Simply put, the federal and state definitions of household goods stand in direct conflict with one another and, consistent with the doctrine of conflict preemption, the more expansive definition of household goods set forth in Transportation Law § 2 (15) (b) and (c) must yield to its more restrictive federal counterpart. To hold otherwise would frustrate Congress' long-standing regulation of this particular aspect of interstate commerce. Accordingly, in order to avail itself of the exemption embodied in Tax Law § 504 (5), petitioner — as a federally registered motor carrier engaged in the interstate transport of household goods — must demonstrate that its shipments qualify as household goods within the meaning of 49 USC § 13102 (10) (A) and (B). Matter of Atlas Van Lines Inc v Tax Appeals Trib of the State of New York, 2014 NY Slip Op 07219, 3rd Dept 10-23-14






Surrogate's Court Abused Its Discretion In Awarding Attorney's Fees Greater than Those Called for by the Retainer Agreement---Evidence in Support of "Exceptional Circumstances" Justifying the Higher Fees Not Sufficient---Retainer Agreement Construed in Light Most Favorable to the Client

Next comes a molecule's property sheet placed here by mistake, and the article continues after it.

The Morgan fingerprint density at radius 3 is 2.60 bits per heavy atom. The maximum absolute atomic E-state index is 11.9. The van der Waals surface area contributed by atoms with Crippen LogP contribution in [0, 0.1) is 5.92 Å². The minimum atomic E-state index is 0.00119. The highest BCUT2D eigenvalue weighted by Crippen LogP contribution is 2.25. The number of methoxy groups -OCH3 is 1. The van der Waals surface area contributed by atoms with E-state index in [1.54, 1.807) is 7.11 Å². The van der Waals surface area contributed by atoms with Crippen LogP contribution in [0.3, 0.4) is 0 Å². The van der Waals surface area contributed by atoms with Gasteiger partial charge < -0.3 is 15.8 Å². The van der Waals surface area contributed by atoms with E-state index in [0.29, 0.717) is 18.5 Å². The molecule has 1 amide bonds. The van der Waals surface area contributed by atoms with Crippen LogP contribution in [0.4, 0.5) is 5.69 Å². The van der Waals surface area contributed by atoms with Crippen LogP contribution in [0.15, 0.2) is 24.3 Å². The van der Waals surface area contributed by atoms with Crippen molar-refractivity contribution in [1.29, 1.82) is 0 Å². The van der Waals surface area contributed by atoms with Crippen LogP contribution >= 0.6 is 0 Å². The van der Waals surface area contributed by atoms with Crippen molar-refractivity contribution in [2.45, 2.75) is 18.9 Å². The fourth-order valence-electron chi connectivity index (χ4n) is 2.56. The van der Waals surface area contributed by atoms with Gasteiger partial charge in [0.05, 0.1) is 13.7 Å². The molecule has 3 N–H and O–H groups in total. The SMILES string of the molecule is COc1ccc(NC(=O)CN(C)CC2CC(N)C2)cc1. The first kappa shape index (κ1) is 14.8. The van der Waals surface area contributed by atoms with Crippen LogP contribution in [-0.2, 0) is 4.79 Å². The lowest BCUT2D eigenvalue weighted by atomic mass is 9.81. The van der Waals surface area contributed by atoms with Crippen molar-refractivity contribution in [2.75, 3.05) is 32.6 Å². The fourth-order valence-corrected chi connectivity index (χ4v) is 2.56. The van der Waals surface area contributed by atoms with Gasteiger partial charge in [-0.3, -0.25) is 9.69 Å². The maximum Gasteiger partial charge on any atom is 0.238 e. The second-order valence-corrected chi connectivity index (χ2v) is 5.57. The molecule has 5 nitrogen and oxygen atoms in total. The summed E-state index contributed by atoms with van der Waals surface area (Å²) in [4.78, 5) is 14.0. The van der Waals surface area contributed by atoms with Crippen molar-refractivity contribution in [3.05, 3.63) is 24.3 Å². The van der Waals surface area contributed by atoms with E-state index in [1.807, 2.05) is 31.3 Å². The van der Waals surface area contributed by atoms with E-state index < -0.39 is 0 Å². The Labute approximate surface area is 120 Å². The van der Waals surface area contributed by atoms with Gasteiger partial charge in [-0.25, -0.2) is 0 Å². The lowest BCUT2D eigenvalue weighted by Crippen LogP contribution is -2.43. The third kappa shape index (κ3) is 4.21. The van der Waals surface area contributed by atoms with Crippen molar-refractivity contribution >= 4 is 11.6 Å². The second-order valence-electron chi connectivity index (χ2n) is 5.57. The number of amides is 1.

The Third Department determined Surrogate's Court erred in awarding attorney's fees in excess of those agreed to in the retainer agreement between the executors of an estate and the attorney hired to handle the estate.  Although the retainer agreement allowed for increased fees for "extenuating circumstances," the Third Department found the proof of consultation and approval re: increased fees, required by the retainer agreement, lacking.  The court noted that a retainer agreement is construed in the light most favorable to the client:


Surrogate's Court abused its discretion in fixing [the estate attorney's] fee at $50,000. Surrogate's Court is vested with broad discretion to fix the reasonable compensation of an attorney who renders legal services to a fiduciary of an estate, subject to modification only where that discretion has been abused (see SCPA 2110...). While the court is not bound by a retainer agreement when determining whether an unreasonable fee must be restricted ..., a court "cannot award legal fees in excess of what has been agreed to by the parties in a retainer agreement" ... . The attorney seeking fees bears the burden of establishing the reasonable value of the services rendered ... . * * *


"The general rule that 'equivocal contracts will be construed against the drafters' is subject to particularly rigorous enforcement in the context of attorney-client retainer agreements," such that we must construe the agreement in the light most favorable to the clients ... . Matter of Benware, 2014 NY Slip Op 07218, 3rd Dept 10-23-14